High Level Design

Rationale and source:
The source of the project was one of the team members Ko Ihara who as part of his M.Eng. project worked on designing a circuit board and came up with the idea of using a toaster oven for reflow soldering. The project idea fully complies with the requirements of the course and the challenging part is coming up with a workable PID feedback control to make the toaster oven follow the temperature curve and heat up or cool down at appropriate times. The Atmel mega32 chip is sufficient for this project as the speed of the chip and the number of I/O pins suffices our needs. Another thing about the project is that it would benefit future students in the course since they would be able to solder boards with less pain and high efficiency and safety.

Logical structure:
The project can be divided into three parts namely the LCD display, the oven control and lastly the temperature sensor inside the oven. The following block diagram shows the logical structure of the system.

Figure 1: High-level system diagram

The microcontroller sends a digital signal to the solid state relay switch which controls the on/off state of the oven for appropriate heating and cooling. The temperature sensor device inside the oven makes a voltage divider circuit in series with a resistor, the voltage signal is connected to the atmel mega32 ADC (analog to digital converter) input. The ADC output is used as a feedback by the program to measure temperature inside the oven and to control the relay state. At the same time, the state of the system is updated in real time on the LCD and the user can see the progress. The keypad is used for input and the LCD provides step by step instructions to the user during the input process. The oven control hardware containing the relay switch is inside a metal box with the fuse circuit in place. It has the three pin plug connections for connecting the oven and the AC voltage supply. It also has harness plugs for connecting the digital input to the microcontroller.

FPGA Ray Tracer

Introduction

Our final project in ECE576 was implementing a ray tracer capable of rendering, rotating, and moving spheres.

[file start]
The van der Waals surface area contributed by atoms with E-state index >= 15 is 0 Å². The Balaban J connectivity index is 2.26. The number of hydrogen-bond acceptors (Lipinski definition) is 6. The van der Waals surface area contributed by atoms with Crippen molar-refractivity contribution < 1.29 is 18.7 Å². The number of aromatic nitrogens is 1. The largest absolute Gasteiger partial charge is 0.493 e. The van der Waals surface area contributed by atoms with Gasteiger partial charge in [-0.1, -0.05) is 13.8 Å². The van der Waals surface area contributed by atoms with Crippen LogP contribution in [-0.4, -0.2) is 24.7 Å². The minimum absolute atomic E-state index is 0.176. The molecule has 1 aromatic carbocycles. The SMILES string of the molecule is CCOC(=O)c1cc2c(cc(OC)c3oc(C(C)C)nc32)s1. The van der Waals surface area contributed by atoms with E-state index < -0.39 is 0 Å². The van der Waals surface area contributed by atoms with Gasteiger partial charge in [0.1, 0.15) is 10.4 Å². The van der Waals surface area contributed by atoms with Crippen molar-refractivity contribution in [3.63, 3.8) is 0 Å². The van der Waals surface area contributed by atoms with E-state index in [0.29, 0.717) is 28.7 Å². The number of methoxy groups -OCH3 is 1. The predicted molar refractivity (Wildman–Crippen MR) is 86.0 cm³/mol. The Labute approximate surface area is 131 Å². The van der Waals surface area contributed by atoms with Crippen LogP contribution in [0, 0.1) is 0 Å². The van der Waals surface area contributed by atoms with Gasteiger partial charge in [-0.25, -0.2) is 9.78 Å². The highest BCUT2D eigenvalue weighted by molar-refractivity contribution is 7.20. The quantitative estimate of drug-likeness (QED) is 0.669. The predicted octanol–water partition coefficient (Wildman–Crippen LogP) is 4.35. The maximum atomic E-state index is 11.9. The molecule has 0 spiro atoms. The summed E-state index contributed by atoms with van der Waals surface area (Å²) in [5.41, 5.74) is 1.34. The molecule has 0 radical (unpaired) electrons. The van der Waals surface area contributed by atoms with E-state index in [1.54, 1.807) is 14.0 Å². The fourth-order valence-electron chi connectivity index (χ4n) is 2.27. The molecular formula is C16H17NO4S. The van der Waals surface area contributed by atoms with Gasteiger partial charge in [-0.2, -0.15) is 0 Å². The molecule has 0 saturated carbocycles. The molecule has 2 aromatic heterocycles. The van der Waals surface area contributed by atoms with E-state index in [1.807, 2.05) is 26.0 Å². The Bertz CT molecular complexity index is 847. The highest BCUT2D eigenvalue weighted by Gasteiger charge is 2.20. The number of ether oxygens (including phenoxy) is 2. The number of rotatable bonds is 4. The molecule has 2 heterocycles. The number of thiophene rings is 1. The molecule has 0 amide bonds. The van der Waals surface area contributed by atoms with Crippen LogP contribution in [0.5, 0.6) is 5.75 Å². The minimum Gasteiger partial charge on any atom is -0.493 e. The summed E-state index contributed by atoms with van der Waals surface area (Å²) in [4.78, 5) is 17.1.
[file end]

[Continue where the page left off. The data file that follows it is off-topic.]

Our initial goal was to realistically render and shade spheres with reflections while being able to navigate through the scene and allow the spheres to bounce and roll around. Once we met this goal, we added anti-aliasing and the ability to render planes as well. Because spheres are particularly hard to draw accurately with non-ray tracing 3-D accelerators and spheres can be used as bounding objects for polygon tracing, we chose to implement spheres first. Planes were added because they can be used as polygons to render more complicated objects with sufficient bounding. We used a NIOSII processor to update the sphere table in hardware so that we could rotate spheres about any axis and have them move without adding significant complexity to the hardware. Rotations and motion were done in floating point on the CPU, making the calculations more accurate than the 24bit 12.12 fixed point representation used in the hardware. All input switches and keys were used to allow motion of the light source, motion of the origin, rotation of the scene, selection of the resolution, selection of the scene if the CPU was not used, the level of reflections, the level of anti-aliasing, reset, the option render planes, and finally telescoping/widening the camera.

A Wearable Wireless Sensor System

Introduction

In this digital age, new interfaces for musical expression provide much broader musical possibilities than have ever existed before. There is a constant quest to be in harmony with one’s instrument so that music can flow freely from the imagination and take form effortlessly. This sparks an interest in new ways to interact with instruments, because we may be able to achieve more fluid methods for creating music. There are many new digital musical interfaces, but most are based on traditional musical instruments or are at least designed as a tangible object. This project aims to eliminate the physical “instrument” altogether. The sensor system enables the use of one’s own body as a musical instrument through detection of movement, freeing the artist from traditional requirements of producing live music. The ability to create and manipulate sound through movement provides the potential for immediate intuitive control of musical pieces.

Dance and music are quite obviously intertwined. One seems empty without the other. Dance and music deserve a close relationship, with no strings attached. The goal of this project is to blur the line between the two, and open up an avenue for them to mingle more intimately. Instead of dancing to music, it is now possible to create music by dancing. This project is a tool, an interface between motion and music, a new musical instrument. It is designed to be highly configurable to allow the artist as free a form of expression as possible. It is also designed to be fun and comfortable to use. This is a powerful tool and a fun toy.

High Level Design